Protection for Community Associations Under New Florida COVID-19 Liability Law

Article Courtesy of The Daily Business Review

By Toby Snively, Esq.

Published July 1, 2021


Effective immediately under the first new Florida law enacted this legislative session (SB 72), community associations throughout the state should receive some protection from coronavirus lawsuits if they attempted to follow governmental guidelines to prevent the spread of COVID-19. Publicized as the most aggressive COVID-19 liability law in the United States, this legislation enacted March 29 imposes tougher legal requirements on individuals wanting to sue Florida business entities and various other organizations over COVID-19-related claims. The plain language of the law defines “business entities” to include corporations not-for-profit. As such, this indicates the legislation’s new-found protection extends to homeowners’ associations organized not-for-profit in accordance with Section 720.302(1) of the Florida Statutes as well as condominium associations organized not-for-profit in accordance with Section 718.111(1)(a) of the Florida Statutes.

By implementing a “gross negligence” standard, which is a higher bar for a plaintiff to prove and has been defined by Florida courts as the type of conduct that a “reasonably prudent person knows will probably and most likely result in injury to another,” the law should make it more difficult for a plaintiff to prevail in COVID-19-related lawsuit against a community association. And in fact, by requiring the plaintiff to obtain a doctor’s affidavit that states with reasonable medical certainty that the association’s failure to follow guidelines caused the COVID-19 injury or death and include that affidavit when the lawsuit is filed; and (ii) requiring the plaintiff’s complaint to be plead with particularity, the law implements preliminary requirements that make it more difficult to even file a viable case.

Before the lawsuit is allowed to proceed, the court will now review and determine as a matter of law whether the plaintiff complied with the above-referenced preliminary requirements. If the answer is “no,” the court must dismiss the lawsuit without prejudice. At this early stage, the court will also accept evidence and determine whether or not the community association made a good faith effort to substantially comply with government-issued health standards or guidance and, if so, the association is “immune from civil liability” and the proceeding should end. Interestingly, the new law places the burden of proof on the plaintiff to demonstrate that the association defendant did not make a good faith effort to comply. Also, recognizing that local, state and federal guidance detailing how best to combat the virus have evolved and sometimes been in conflict during the pandemic, the new law should protect community associations that attempted to comply with any one of these “authoritative or controlling” sources of governmental guidance that existed at the time. However, if the court determines the association did not make a good faith effort, the lawsuit is allowed to proceed.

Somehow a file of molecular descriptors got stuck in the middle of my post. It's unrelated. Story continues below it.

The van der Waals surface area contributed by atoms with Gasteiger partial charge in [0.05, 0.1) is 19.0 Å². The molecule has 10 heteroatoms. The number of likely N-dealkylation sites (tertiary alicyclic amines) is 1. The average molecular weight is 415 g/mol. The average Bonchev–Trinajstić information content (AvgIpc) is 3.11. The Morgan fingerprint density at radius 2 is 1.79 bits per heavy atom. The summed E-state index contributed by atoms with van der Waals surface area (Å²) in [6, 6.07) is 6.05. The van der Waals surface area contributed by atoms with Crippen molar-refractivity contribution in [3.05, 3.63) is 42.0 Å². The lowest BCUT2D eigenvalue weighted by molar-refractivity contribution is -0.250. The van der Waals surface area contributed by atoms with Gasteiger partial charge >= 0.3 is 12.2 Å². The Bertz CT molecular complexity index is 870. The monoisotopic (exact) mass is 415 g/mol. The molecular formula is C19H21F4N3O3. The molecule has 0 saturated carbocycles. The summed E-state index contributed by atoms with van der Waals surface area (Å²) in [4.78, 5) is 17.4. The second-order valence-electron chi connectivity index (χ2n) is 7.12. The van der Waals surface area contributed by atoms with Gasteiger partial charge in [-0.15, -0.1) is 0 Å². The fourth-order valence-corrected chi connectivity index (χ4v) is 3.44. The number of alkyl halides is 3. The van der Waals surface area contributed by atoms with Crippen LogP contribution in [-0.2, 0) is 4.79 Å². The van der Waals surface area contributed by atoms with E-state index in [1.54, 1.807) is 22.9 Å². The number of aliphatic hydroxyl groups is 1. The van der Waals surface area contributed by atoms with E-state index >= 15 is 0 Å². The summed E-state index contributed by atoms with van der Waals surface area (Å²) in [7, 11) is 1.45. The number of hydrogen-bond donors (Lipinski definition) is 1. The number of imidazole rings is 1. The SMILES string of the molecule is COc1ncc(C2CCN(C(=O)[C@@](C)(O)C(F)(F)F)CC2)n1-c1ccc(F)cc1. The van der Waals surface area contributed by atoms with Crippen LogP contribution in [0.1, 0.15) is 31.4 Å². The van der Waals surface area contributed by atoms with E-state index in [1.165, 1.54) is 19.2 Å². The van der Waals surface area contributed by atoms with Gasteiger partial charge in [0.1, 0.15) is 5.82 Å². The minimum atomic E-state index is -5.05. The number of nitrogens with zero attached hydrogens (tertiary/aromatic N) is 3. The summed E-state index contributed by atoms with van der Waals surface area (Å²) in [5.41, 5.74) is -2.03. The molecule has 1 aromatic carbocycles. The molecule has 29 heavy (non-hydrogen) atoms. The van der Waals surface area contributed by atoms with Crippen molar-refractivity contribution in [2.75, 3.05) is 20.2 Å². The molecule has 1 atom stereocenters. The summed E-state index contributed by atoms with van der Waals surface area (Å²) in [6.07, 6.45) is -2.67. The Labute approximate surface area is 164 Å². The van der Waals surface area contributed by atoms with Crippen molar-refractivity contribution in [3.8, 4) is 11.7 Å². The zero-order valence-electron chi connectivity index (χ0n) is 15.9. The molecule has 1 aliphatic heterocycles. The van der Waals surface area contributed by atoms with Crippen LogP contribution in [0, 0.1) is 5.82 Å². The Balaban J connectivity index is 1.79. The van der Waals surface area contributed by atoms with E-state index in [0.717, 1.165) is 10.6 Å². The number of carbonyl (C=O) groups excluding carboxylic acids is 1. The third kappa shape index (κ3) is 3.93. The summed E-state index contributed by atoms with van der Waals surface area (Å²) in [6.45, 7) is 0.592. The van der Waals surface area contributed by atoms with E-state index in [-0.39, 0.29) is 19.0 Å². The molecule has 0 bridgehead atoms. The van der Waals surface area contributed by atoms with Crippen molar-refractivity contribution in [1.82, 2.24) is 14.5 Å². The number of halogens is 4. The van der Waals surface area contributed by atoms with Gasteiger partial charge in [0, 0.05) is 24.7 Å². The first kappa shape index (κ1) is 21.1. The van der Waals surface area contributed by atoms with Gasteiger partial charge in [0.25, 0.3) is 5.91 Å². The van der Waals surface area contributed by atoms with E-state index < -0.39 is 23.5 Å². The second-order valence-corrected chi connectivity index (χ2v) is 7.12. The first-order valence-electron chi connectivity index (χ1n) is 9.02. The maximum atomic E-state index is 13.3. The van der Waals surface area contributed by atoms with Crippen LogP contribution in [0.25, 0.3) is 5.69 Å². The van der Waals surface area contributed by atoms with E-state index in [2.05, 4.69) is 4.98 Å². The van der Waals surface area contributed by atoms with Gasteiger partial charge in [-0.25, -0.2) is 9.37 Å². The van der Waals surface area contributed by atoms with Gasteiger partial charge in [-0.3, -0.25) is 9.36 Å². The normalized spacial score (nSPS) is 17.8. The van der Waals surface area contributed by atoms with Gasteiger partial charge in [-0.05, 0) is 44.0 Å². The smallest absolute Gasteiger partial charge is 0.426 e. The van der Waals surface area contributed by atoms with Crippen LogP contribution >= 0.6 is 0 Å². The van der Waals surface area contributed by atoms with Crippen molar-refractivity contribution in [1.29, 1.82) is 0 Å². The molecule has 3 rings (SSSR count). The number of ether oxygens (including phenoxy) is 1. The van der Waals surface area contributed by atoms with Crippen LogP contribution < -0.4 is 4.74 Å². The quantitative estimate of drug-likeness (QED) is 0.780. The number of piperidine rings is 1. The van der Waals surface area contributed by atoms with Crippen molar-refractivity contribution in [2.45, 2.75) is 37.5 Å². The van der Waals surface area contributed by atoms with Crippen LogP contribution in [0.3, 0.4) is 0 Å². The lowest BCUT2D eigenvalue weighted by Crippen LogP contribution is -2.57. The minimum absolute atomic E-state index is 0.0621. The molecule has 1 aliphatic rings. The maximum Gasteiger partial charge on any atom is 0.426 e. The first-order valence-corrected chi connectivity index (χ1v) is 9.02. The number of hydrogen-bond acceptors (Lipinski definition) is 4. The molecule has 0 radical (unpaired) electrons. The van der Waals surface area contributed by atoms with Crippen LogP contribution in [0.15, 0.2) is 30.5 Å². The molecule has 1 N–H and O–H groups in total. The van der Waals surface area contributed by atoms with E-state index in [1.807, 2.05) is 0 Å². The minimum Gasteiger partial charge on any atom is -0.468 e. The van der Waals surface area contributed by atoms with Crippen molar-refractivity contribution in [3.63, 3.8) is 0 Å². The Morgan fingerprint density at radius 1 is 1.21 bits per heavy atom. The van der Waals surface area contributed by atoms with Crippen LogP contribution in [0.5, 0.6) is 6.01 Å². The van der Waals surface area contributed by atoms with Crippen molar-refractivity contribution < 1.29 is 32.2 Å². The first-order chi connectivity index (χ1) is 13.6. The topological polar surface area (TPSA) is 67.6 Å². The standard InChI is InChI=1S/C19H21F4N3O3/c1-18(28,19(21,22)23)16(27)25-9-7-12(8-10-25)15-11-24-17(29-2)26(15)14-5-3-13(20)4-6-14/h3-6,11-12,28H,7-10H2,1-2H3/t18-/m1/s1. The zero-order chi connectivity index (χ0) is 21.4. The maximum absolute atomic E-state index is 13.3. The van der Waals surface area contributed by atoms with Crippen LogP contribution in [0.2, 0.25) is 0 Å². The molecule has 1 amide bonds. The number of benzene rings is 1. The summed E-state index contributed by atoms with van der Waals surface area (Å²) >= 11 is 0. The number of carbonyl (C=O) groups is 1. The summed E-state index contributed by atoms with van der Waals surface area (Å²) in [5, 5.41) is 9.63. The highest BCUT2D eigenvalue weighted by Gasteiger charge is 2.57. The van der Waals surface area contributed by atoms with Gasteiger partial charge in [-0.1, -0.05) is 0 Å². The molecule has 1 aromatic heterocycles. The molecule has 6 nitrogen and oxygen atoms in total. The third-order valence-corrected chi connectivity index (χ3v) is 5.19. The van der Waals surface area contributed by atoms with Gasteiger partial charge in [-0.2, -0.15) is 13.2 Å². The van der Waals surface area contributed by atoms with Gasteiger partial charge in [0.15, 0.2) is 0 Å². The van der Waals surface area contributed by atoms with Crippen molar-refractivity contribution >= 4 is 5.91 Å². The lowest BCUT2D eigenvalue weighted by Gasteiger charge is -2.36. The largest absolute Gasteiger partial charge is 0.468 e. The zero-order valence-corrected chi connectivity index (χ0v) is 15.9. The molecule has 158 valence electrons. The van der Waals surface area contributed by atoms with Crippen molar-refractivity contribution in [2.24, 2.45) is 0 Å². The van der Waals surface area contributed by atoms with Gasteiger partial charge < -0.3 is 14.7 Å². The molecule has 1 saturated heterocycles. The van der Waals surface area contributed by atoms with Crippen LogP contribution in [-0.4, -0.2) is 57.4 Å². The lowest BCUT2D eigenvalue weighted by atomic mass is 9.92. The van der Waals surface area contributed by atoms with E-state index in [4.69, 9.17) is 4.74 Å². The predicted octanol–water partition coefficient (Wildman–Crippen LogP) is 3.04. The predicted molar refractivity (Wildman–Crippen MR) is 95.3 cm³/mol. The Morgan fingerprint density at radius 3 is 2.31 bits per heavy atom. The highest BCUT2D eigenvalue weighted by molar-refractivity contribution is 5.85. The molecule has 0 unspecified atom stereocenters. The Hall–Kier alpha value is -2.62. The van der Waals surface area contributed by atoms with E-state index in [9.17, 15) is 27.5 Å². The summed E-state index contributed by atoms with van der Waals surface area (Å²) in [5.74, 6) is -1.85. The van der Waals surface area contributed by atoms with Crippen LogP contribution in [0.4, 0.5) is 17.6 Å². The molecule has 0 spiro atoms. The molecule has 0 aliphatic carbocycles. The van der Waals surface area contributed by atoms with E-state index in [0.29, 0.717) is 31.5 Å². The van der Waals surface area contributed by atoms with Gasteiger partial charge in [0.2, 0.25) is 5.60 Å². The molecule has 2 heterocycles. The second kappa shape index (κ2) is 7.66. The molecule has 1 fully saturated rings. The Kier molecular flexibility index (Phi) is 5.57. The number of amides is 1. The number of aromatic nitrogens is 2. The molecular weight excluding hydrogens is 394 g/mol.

Under this legislation, community associations are still faced with liability for gross negligence if proven by the heightened evidentiary standard of “clear and convincing” evidence. For associations that closed their common amenities due to COVID-19 and have not yet re-opened, this law may offer the additional protection sought by those boards of directors to now proceed, in consultation with the association’s legal counsel, with cautiously re-opening common amenities as safely and smartly as possible. With summertime in Florida quickly approaching, this is an encouraging development for many owners eager to resume lounging in the community pool. For associations with common amenities that are already open at this time, the law offers protection to those associations that took steps to substantially comply with governmental COVID-19 guidelines. This is achieved under the law by a provision that applies it retroactively so long as the lawsuit itself is filed after the law’s enactment—even if the COVID-19 infection and alleged damages occurred before the law existed. Finally, the law concludes with an additional protection by reducing the amount of time that a plaintiff has to file a lawsuit, from four years to one year, commonly known as shortening the statute of limitations.